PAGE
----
I never thought I would say this, but—thanks to Urbana 12—I want to be a missionary.
In Love with Science
From as far back as I can remember, I loved science class. Biology, life science, earth science, astronomy—you name it and I was interested! But I didn’t just love science; I also excelled at it. My love for it satisfied me.
So when it came to picking a major in college, science was the easy choice. It pleased me, and I felt that it would make me look and feel renowned and distinguished.
But upon taking college-level Biology I and II, I found myself in a hard spot. I passed the classes, but with great difficulty. The satisfaction in the major wasn’t there anymore.
I had specifically chosen to study veterinary medicine, in large part because I honestly believed that God wanted me to be a veterinarian. After all, I reasoned, even though I was struggling in my classes, God was helping me pass them. He also provided an opportunity for me to shadow three veterinarians at a local vet clinic, which I enjoyed.
But as time went on, I began to see what veterinary medicine is really like and what it really entails. As a vet, you have to be able to deal with all kinds of animals effectively. If the animal is dangerous, you must find some way to get your job done without getting bitten or scratched. I began to see in a new way the risks involved in veterinary medicine.
Being a vet can also be a pretty dirty job. The thought of dealing with things like waste samples and surgeries was hard for me. As a result, my satisfaction in my major dropped like a dead weight. I couldn’t see myself as a vet anymore.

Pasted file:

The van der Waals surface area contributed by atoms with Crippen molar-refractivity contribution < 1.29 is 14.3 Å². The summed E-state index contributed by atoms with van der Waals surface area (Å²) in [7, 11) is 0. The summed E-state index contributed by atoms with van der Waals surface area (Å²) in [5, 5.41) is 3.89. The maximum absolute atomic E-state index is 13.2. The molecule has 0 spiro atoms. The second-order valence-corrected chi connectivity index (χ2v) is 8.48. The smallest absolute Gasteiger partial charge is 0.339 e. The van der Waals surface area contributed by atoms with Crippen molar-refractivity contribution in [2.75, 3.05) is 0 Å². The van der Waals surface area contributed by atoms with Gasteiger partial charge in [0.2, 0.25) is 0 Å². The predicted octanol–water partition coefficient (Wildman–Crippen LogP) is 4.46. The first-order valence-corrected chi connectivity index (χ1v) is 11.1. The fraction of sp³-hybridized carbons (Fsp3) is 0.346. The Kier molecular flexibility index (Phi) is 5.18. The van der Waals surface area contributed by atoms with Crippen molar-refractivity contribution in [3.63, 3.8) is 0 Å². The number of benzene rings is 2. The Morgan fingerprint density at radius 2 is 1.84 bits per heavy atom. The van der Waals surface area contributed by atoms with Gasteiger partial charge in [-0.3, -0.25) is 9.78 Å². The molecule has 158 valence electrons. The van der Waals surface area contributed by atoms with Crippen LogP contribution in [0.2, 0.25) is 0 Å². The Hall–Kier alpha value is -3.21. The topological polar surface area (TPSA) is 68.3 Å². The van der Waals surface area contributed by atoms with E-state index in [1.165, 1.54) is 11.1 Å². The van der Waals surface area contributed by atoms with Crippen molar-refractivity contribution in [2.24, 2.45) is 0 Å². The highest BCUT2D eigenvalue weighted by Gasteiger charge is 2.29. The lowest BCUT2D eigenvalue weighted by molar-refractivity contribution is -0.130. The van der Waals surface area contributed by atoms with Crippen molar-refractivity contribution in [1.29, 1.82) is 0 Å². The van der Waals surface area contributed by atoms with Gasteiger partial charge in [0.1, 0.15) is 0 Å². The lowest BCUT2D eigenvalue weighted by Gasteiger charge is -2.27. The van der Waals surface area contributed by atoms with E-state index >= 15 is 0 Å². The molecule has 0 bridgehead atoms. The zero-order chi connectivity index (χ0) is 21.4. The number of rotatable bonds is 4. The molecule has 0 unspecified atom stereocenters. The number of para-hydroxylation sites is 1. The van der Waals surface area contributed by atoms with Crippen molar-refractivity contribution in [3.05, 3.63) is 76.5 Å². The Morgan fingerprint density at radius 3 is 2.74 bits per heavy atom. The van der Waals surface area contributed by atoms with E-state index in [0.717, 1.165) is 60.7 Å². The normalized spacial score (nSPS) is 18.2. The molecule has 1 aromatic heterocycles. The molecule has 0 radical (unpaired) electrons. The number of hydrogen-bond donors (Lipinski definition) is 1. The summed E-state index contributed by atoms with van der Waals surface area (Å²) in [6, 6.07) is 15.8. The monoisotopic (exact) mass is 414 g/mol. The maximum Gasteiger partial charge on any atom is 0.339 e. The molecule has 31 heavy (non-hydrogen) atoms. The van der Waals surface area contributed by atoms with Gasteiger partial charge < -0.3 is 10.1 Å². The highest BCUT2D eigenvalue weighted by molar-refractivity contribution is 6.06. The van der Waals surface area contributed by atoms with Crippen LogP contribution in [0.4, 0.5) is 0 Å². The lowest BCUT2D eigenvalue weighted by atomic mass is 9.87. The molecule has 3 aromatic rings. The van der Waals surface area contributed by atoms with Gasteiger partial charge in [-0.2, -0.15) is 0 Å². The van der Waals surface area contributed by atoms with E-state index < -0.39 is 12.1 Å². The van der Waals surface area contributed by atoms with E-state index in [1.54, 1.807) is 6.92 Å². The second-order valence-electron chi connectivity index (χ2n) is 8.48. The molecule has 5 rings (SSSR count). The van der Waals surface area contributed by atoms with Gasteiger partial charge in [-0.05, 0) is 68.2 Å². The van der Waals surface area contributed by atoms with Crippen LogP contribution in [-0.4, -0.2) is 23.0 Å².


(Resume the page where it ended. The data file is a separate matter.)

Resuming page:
From Medicine to Missionary
I started wondering what other field of study God might be calling me to. Feeling a tug on my heart to register for Urbana 12, I followed through and attended the conference in December. I loved it so much.
The thing I enjoyed the most, though, was sensing God’s call to change my major from veterinary medicine to human services and, as a long-term goal, to become a missionary in South America. I had been praying persistently before Urbana about what God wanted me to do, and kept asking God for direction throughout the conference. Several other people also prayed with me during Urbana, specifically for guidance on where God wanted me and what he wanted me to do. I’m so grateful that he showed me.
To be honest, though, letting go of my previous major was a true struggle. I wanted the title “Dr. Sharonda.” I wanted the prestige. I wanted to look big and important. I wanted the satisfaction that I thought I got from that major.
But now, after the spring 2013 semester, I can truly say that I have a burning passion to reach the unreached people in this world. I also love how my new major is a constant reminder of what God called me to at Urbana 12. I can actually see myself as a human service worker and as a future missionary. And I can see myself growing into both of those things through my classes and the experiences God has been putting me in.
Now I have true satisfaction, not because I’ll have a title or because people will look up to me or think of me as somebody great, but because I am doing God’s will and pleasing him. That alone satisfies me.
What call from God did you sense at Urbana? A call to keep on in your current ministry or major? A call to go somewhere new, or reach out to someone you don’t know? Leave us a comment and tell us your story.
This week at the blog, just over six months since close to 16,000 of us gathered in St. Louis, we’re telling stories from Urbana 12. How did God speak there? What has he done in these past six months? What have you learned? How are you different?
The stories we’re sharing offer a range of experiences—both hard struggles and deep joy. We hope they encourage you to reflect on your own Urbana experience, and to continue to tell others the story of God’s work in you.
Sharonda McPhee is a student at Indian River State College in Florida, where she is studying to be a social worker. She currently serves as the secretary of her InterVarsity chapter.
Campus Staff Minister Rashawn Ramone began family dinners at San Juan College to serve Native students on campus and that now have become a place for many to experience, not just family, but also healing.